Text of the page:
Engineering and under-graduate programmes are gaining in popularity
They live by the sea and their families make a living out of it. But that is not the case with the younger generation from the fishing community. Unlike some years ago when children used to accompany their fathers into the sea, many of the children, increasingly, prefer other careers.
Engineering and undergraduate programmes are gaining popularity of students in the fishing hamlets, while medicine is not that too common a choice.
E. Divya, pursuing her second year B.Com, had decided that she would not follow her two sisters, who discontinued their studies and got married when they turned 18. “It was tough convincing my parents as the general practice in our community is that girls are not encouraged much to study,” says Divya.
Cost of higher education and lack of encouragement are challenges the younger generation have to battle out at homes. Divya's college fee, for instance, is Rs. 25,000 a year and in order to supplement the family income she gives tuitions in her neighbourhood.
“There is an increasing awareness about the need to complete a post-graduate course,” says A. Bhagath Singh, currently pursuing his Ph.D. at Pondicherry University. A native of Ennore, he says the stretch from Ennore to Tiruvottiyur has hundreds of families engaged in fishing, but also offers a range of other job opportunities.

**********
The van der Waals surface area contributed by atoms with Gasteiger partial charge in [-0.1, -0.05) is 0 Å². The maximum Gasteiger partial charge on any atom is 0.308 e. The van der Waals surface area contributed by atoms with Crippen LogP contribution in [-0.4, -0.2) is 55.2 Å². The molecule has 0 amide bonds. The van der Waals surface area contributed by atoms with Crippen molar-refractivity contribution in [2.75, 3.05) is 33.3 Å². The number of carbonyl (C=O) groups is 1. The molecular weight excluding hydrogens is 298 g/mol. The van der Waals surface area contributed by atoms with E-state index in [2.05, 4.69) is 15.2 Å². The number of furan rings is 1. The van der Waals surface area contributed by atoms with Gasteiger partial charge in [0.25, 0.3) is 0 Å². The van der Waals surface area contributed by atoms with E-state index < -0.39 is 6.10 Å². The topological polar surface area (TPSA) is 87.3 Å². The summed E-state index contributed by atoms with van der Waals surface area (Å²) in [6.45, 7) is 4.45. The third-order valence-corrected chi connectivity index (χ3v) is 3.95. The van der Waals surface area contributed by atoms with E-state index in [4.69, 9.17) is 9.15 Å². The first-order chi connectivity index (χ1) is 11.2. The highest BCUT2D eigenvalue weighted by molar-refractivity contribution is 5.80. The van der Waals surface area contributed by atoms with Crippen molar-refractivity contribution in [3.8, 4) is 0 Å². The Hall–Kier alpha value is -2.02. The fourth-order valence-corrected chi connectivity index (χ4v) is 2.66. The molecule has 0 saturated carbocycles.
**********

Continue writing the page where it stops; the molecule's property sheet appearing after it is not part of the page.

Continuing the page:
“If the fathers of such students are employed in a secure job, the student is most likely to attend college. However, there are still some families where the fathers go fishing, and sometimes take the children along, too. In such cases, students tend to drop out at high school,” he says.
Youngsters such as K. Jeeva from Srinivasapuram fishing village in Pattinapakkam say many of them lost interest in making a living from the sea post-tsunami. “There is no steady income and the fear of natural calamities such as tsunami is still fresh in our minds,” says Jeeva, who commutes two hours to reach his college where he is pursuing final year B.Sc. (computer science). He wants to become a programmer. The coast has many such inspiring stories. Bhagath Singh, a student of anthropology, feels specific educational empowerment programmes targeting the fishing community would help raise awareness and expose students to different options.
Montfort Community Development Society, a non-governmental organisation, through its open school centres tutors school dropouts . “Previously getting children to come to these open schools was a big challenge. Today, there is change of mindset – some want to study while going to the sea. We orient them about higher studies and sometimes have former students talk to them about various career options,” says B.Kavitha, youth programme coordinator, at the open school in Pattinapakkam.
Keywords: Chennai fishing community